I wrote a rant on my Facebook wall today. I don’t normally rant. I’m more of a get-pissed-off and stew on it for awhile or find a solution and get over it eventually kind of person. But today I shall rant knowing that influencing at least one person to do better (I suspect that person is me) will be worth the extra energy in my words today. I’m ranting about judgement. Judgement is likely a natural “go to” place when we feel unsafe. But it can stop. It has to stop! It has to stop in business and it has to stop with our children. My rant on Facebook is a mama rant. But it extends far into the business world we live in today, and the business world we are creating for our children… if we don’t stop now.
I’m posting my rant below. It says it all, but first I have to tell you I’m a bit surprised at myself that this is the “my first day of all my kids at school” blog. Frankly, I’ve been waiting for THIS blog post to be written for 5 years. If you know me, you know I sent my youngest daughter off to grade 1 this week which is epic, because I’ve only ever built my business and helped clients while manoeuvring around kids at home. I imagined this blog to be a glowing testimonial to the trials and tribulations of business growth while raising children and how I survived! And how my business thrived (eventually). And how happy I am. All of this is true. But that story will tell itself over the next 6 months with what is coming next for me and you.
For now, I rant. Here it is. If you are a parent, it’s important. If you can extrapolate to your business life, it’s also important for that too.
I usually ramble but not rant. Usually about work. But this is a rant. This is a mama rant. And it’s not about Miley Cyrus, because she can do what she wants to (her song says so). Before I log off and tackle that mountain I’m lamenting, one more request to mama bears to STOP judging. Also teach your kids to stop judging other kids and their exceedingly healthy, but uncute lunches. I am usually unaffected.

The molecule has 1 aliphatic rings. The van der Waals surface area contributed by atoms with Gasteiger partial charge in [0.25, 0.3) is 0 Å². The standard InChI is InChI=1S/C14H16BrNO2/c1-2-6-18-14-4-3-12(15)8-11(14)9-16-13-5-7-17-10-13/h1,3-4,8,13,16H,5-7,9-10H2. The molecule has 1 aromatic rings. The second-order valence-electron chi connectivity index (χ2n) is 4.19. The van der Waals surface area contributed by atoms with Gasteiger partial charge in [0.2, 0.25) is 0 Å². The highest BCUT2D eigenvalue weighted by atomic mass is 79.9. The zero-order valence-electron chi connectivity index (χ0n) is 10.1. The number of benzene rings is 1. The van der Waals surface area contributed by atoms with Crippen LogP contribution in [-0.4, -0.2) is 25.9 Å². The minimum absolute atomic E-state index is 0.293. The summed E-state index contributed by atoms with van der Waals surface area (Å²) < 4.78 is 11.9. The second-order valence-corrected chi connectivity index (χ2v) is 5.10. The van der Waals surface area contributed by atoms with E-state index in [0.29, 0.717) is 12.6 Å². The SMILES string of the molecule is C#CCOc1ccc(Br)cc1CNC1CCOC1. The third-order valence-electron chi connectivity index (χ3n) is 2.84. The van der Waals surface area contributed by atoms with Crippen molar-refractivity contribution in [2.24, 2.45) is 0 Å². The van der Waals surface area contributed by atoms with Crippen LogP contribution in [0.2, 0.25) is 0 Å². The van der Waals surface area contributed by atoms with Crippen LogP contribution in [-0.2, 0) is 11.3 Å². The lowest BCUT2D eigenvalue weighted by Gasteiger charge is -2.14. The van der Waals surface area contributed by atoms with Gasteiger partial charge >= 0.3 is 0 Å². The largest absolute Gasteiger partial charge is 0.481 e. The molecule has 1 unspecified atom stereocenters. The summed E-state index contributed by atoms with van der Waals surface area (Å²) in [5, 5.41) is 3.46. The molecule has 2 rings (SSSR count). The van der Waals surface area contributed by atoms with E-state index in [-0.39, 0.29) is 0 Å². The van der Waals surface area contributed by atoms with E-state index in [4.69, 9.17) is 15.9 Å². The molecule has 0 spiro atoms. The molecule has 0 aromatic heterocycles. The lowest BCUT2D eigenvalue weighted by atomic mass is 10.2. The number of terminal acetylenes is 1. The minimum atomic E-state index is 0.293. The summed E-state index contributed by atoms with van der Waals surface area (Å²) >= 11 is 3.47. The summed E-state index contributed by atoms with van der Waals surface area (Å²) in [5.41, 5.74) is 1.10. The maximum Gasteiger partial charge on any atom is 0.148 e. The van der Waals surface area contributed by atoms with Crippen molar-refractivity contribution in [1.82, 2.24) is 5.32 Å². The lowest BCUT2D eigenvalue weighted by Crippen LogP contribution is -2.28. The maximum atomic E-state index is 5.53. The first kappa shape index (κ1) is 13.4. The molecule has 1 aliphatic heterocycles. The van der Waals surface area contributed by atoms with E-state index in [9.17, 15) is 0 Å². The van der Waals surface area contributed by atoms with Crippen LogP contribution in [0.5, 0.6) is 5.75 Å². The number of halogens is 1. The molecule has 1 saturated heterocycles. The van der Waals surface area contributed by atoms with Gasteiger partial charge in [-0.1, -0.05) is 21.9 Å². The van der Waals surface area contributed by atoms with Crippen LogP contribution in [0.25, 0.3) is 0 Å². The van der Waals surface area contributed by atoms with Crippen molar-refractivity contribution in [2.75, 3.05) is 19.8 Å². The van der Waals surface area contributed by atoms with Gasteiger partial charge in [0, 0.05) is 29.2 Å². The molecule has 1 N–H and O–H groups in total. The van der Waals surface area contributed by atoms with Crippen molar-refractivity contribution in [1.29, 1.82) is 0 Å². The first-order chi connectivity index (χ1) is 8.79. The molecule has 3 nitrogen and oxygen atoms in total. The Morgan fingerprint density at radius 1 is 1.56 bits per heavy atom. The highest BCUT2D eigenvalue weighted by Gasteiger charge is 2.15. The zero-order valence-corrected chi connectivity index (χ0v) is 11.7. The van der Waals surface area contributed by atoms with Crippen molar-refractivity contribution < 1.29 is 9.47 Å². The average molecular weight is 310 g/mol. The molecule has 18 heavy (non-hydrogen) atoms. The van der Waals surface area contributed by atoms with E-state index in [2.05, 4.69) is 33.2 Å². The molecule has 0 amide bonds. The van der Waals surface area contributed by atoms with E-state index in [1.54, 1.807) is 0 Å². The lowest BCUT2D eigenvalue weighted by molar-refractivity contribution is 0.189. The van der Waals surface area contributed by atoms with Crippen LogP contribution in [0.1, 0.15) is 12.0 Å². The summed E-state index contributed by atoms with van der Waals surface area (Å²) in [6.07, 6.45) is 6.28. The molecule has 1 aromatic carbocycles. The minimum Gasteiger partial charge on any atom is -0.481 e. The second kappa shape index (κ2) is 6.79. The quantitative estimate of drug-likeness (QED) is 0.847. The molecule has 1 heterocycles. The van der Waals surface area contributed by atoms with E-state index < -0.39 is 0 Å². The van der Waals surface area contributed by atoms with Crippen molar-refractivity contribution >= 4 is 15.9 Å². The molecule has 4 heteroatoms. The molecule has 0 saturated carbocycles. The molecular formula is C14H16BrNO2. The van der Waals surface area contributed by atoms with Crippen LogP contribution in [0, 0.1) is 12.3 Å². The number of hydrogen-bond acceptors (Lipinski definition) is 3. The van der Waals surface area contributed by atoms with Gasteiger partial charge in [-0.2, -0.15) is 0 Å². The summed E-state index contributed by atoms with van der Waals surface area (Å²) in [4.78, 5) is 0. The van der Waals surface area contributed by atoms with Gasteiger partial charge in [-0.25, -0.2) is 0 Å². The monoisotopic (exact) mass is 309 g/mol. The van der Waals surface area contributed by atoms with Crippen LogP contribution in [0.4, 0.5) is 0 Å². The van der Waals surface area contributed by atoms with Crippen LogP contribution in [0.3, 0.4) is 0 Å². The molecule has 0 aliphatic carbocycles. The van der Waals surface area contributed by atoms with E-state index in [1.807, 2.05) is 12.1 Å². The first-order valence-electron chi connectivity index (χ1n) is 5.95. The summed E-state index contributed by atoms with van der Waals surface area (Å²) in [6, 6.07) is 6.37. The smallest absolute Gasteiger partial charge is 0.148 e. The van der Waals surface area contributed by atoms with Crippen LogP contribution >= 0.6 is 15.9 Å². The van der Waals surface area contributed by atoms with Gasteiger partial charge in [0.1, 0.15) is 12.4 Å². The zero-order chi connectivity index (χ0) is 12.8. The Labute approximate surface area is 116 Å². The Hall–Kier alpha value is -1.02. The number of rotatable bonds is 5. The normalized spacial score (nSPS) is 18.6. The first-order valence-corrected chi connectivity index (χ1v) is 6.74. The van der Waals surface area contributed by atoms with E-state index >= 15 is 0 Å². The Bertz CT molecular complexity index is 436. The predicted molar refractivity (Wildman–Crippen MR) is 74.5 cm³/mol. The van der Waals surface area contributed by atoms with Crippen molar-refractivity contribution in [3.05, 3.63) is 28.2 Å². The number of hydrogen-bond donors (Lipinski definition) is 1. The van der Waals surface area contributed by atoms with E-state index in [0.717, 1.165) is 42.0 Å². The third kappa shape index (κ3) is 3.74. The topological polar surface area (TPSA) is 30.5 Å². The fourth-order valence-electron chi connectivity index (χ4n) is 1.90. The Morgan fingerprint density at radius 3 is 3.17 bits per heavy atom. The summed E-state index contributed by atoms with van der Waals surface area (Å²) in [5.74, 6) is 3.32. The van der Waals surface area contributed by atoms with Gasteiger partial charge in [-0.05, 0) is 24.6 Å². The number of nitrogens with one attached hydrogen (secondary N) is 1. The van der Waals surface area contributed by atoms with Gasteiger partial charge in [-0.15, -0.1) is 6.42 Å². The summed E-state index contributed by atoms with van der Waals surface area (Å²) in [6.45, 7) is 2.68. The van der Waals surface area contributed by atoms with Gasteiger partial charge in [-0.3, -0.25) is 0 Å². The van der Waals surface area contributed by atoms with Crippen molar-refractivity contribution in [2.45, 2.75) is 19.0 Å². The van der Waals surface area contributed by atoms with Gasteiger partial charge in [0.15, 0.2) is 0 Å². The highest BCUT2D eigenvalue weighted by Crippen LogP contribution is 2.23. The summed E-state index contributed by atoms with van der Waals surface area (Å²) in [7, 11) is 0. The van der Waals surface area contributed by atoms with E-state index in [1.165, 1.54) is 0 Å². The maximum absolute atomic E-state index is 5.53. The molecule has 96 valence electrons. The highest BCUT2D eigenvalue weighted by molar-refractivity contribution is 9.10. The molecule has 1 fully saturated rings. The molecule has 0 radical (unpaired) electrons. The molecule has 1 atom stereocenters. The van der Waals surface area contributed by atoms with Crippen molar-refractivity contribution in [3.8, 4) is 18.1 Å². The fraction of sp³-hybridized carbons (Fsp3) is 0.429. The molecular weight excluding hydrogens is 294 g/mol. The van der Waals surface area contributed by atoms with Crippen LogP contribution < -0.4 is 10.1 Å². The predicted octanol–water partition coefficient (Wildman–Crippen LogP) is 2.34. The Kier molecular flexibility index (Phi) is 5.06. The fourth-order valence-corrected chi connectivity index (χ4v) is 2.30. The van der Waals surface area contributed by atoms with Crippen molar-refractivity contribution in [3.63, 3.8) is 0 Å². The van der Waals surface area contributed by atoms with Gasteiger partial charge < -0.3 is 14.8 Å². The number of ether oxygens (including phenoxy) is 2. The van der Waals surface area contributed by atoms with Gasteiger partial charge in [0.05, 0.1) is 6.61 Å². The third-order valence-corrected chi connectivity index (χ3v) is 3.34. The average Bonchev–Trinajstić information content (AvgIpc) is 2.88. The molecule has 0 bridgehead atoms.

I refuse to go on Pinterest and discover how to make lunches cuter because somebody else’s mama did and their kid bragged about it (because cut up veggies, whole fruits, water and sandwiches with a homemade muffin or store-bought granola bar is what my kids get – minus the cute shapes and extra special heart-stickered packaging. They get their love from me in other ways.) I will spend my time teaching my child to be proud of her healthy lunch and reprimand her if she doesn’t eat all her veggies. I will teach her to compliment the child with the cute lunch on their mama’s great work and to get her self-worth from within herself, not from what others have that she does not. And I will tell her not to make her friends’ whose moms and dads work full time and cannot take time to cut up fruits and veggies to not brag about their healthier lunches. Their mamas are not worse or better than me. They are mamas (dads) who love their kids by going to work full-time for a variety of reasons, and do not have to show their love in the lunchbox. (Although secretly I hate lunchables – but I shall not judge – I am a fan of convenience if only it could be healthier).
And if my daughter wants to do 20 hours of gymnastics, is exceedingly joyful most of the time and gets good grades, it’s our business, not anyone else’s if who may think her competitive sport is going to break her body. It might. We know that. She knows that. We are not blind. But we also know more than you do about our child and about the sport she is in to know the benefits EXCEEDINGLY far outweigh the risks… for her. She is an athlete. In a world of girls being labeled whether they like it or not, this is the label she has chosen for herself. I think of all labels to be placed on a girl, this is a good one for HER. She’ll have great stories to tell of her kick-ass 10 year old self and this moment, this life she lives today, is making her a kick-ass 80 year old. I know it. I don’t mind working to pay for it. I don’t mind driving her. She has chosen how to spend her time and I think she’s made a great choice for her. This is our business. This is her choice. Hers and hers alone. With our support. It’s only our business.
I won’t judge your lunches and your choices for your kids’ if you don’t judge mine, or turn a blind eye when your children judge. Deal? Now, let’s go change the world into a safe, positive place for our children for when it’s their turn. Let’s start at home by having tough talks with our kids about how to treat others when they are unkind (all kids have their moments – including mine). Let’s not pretend our kids aren’t old enough or mature enough to know when they hurt others. Let’s not make excuses for them. Let’s not punish when teaching them will do. Let’s teach our kids to toughen up when a friend makes a mistake that hurts their feelings. Let’s teach our children to understand, be empathetic and forgive. Our girls (and boys) are not inheriting a better world yet, and in fact, we are creating a difficult world for them by not teaching them what we know now. We know better. Let’s do better. That’s what our mama super powers are really here for.